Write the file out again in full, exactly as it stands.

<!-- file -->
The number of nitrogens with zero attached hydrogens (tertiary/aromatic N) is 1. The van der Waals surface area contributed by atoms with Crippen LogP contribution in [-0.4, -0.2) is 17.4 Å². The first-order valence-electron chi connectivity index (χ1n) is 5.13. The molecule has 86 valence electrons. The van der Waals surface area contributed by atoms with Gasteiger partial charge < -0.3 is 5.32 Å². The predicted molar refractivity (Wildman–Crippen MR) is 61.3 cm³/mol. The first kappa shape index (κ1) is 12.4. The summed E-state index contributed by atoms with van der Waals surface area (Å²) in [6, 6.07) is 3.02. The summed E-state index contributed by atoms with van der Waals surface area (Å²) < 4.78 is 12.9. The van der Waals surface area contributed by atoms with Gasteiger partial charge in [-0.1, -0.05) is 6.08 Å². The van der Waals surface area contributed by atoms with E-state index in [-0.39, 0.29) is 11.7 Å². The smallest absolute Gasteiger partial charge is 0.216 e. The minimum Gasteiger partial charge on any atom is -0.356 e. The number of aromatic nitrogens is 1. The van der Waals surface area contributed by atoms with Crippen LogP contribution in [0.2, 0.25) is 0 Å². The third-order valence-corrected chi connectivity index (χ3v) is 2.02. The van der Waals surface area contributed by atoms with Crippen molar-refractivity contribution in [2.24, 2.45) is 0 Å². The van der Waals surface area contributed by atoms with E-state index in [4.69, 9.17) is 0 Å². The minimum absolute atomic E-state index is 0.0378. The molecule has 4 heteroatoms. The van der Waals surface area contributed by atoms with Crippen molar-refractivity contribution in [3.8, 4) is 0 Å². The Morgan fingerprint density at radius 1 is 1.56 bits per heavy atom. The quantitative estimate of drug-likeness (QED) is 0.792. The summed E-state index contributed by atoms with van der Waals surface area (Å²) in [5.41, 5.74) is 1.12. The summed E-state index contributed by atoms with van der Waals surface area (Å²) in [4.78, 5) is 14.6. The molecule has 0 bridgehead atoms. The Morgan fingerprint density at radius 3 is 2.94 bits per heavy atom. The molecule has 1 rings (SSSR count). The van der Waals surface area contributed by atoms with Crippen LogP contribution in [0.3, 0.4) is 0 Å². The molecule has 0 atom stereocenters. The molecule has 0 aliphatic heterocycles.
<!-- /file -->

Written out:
The number of nitrogens with zero attached hydrogens (tertiary/aromatic N) is 1. The van der Waals surface area contributed by atoms with Crippen LogP contribution in [-0.4, -0.2) is 17.4 Å². The first-order valence-electron chi connectivity index (χ1n) is 5.13. The molecule has 86 valence electrons. The van der Waals surface area contributed by atoms with Gasteiger partial charge < -0.3 is 5.32 Å². The predicted molar refractivity (Wildman–Crippen MR) is 61.3 cm³/mol. The first kappa shape index (κ1) is 12.4. The summed E-state index contributed by atoms with van der Waals surface area (Å²) in [6, 6.07) is 3.02. The summed E-state index contributed by atoms with van der Waals surface area (Å²) < 4.78 is 12.9. The van der Waals surface area contributed by atoms with Gasteiger partial charge in [-0.1, -0.05) is 6.08 Å². The van der Waals surface area contributed by atoms with E-state index in [-0.39, 0.29) is 11.7 Å². The smallest absolute Gasteiger partial charge is 0.216 e. The minimum Gasteiger partial charge on any atom is -0.356 e. The number of aromatic nitrogens is 1. The van der Waals surface area contributed by atoms with Crippen LogP contribution in [0.2, 0.25) is 0 Å². The third-order valence-corrected chi connectivity index (χ3v) is 2.02. The van der Waals surface area contributed by atoms with Crippen molar-refractivity contribution in [2.24, 2.45) is 0 Å². The van der Waals surface area contributed by atoms with E-state index in [4.69, 9.17) is 0 Å². The minimum absolute atomic E-state index is 0.0378. The molecule has 4 heteroatoms. The van der Waals surface area contributed by atoms with Crippen molar-refractivity contribution in [3.8, 4) is 0 Å². The Morgan fingerprint density at radius 1 is 1.56 bits per heavy atom. The quantitative estimate of drug-likeness (QED) is 0.792. The summed E-state index contributed by atoms with van der Waals surface area (Å²) in [5.41, 5.74) is 1.12. The summed E-state index contributed by atoms with van der Waals surface area (Å²) in [4.78, 5) is 14.6. The molecule has 0 bridgehead atoms. The Morgan fingerprint density at radius 3 is 2.94 bits per heavy atom. The molecule has 1 rings (SSSR count). The van der Waals surface area contributed by atoms with Crippen LogP contribution in [0.3, 0.4) is 0 Å². The molecule has 0 atom stereocenters. The molecule has 0 aliphatic heterocycles.